Moist eczema, acute moist dermatitis and hot spots refer to a type of skin infection that is most common in dogs. These circular lesions are commonly found on the head, face, side of the hip and chest. These hairless patches of moist, raw, red and inflamed skin will be very itchy and at times painful. Licking and chewing are natural behaviors of dogs thus anything that causes them pain and discomfort will be constantly worried by the mouth and tongue. A hot spot can start from a flea bite that is constantly licked and chewed by the dog. Hot spots can develop rapidly so that a coin sized itchy spot in the skin can develops into a palm sized raw and inflamed skin with a smelly pus discharge. Pyotraumatic dermatitis is the other name for hot spot purportedly given because this skin infection is worsened by the dog’s self mutilation.

All breeds of dogs can be weighed down by this itchy and painful skin infection but hot spots usually develop in long coated dogs. Hot spots are common skin concerns of dogs living in places where the climate is hot and humid. Although not a long term disease, hot spots have the tendency to recur. Additionally, because of the fur covering, signs of the disease are not easily apparent so that the treatment that could have controlled the development of the infection is oftentimes not administered.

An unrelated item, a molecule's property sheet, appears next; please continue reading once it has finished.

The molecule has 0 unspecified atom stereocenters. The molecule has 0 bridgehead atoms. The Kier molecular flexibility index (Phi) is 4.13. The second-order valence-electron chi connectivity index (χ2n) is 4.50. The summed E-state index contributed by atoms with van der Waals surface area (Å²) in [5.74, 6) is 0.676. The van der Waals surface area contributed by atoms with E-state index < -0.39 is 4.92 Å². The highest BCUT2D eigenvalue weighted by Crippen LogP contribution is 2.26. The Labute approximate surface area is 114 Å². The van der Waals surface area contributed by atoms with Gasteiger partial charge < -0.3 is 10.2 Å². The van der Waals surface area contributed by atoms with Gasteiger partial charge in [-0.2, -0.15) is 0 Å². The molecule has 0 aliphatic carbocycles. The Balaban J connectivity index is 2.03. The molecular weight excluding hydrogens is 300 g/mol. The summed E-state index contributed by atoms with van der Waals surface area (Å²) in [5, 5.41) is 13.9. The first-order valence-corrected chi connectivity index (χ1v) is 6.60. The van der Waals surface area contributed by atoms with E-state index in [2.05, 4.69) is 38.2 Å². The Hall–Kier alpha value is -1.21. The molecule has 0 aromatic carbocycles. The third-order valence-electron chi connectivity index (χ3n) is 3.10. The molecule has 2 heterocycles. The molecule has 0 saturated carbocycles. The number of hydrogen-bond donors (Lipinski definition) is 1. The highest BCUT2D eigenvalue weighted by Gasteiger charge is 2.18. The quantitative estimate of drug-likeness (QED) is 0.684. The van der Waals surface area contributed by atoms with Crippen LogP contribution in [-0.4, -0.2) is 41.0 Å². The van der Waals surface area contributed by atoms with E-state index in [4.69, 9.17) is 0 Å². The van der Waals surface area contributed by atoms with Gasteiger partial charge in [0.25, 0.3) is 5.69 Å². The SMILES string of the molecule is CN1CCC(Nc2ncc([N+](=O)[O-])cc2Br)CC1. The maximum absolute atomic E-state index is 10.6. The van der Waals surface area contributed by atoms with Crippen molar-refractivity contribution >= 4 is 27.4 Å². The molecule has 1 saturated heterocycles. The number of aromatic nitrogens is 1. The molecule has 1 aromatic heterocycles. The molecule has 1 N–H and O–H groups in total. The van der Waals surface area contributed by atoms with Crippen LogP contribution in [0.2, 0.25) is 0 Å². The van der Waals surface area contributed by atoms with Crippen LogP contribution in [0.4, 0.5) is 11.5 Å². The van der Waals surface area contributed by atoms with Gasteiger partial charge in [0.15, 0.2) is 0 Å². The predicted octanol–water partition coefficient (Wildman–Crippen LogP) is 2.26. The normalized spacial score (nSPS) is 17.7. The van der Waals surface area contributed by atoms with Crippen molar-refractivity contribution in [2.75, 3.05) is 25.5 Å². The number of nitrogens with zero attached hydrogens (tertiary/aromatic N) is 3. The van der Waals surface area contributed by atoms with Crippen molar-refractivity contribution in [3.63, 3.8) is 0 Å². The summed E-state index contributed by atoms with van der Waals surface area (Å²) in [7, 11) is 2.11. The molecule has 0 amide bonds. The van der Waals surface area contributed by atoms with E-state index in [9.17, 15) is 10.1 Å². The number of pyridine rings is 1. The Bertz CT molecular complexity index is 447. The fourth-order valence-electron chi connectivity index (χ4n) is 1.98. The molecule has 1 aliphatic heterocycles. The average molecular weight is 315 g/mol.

The itchy and painful skin lesions could have started from a simple flea bite. Dogs with histories of food and inhalant allergies, with anal gland concerns and ear infections are most susceptible. Hot spots commonly develop in dogs that are not regularly groomed because the tangles in the coat are perfect breeding places for bacteria.

Spread of infection can be controlled with immediate first aid treatment. Hot spot would not only mar the appearance but would also create immense discomfort for the pet. The hair around and over the lesion must be trimmed to expose the affected skin to the air. This method allows air to naturally dry the raw and infected tissues. A sterile saline solution must be used to clean the lesions daily. To control the spread of infection, a topical antibacterial ointment must be applied to the lesions.

Hot spots have the tendency to recur thus it would be necessary to eliminate the underlying cause of this skin infection. An external parasite control program can prevent flea and mite infestation. Regular grooming will do a lot to prevent the development of the itchy and painful sores.

Want to know more about hot spots and first aid for dogs? Visit Sarah’s Dogs.

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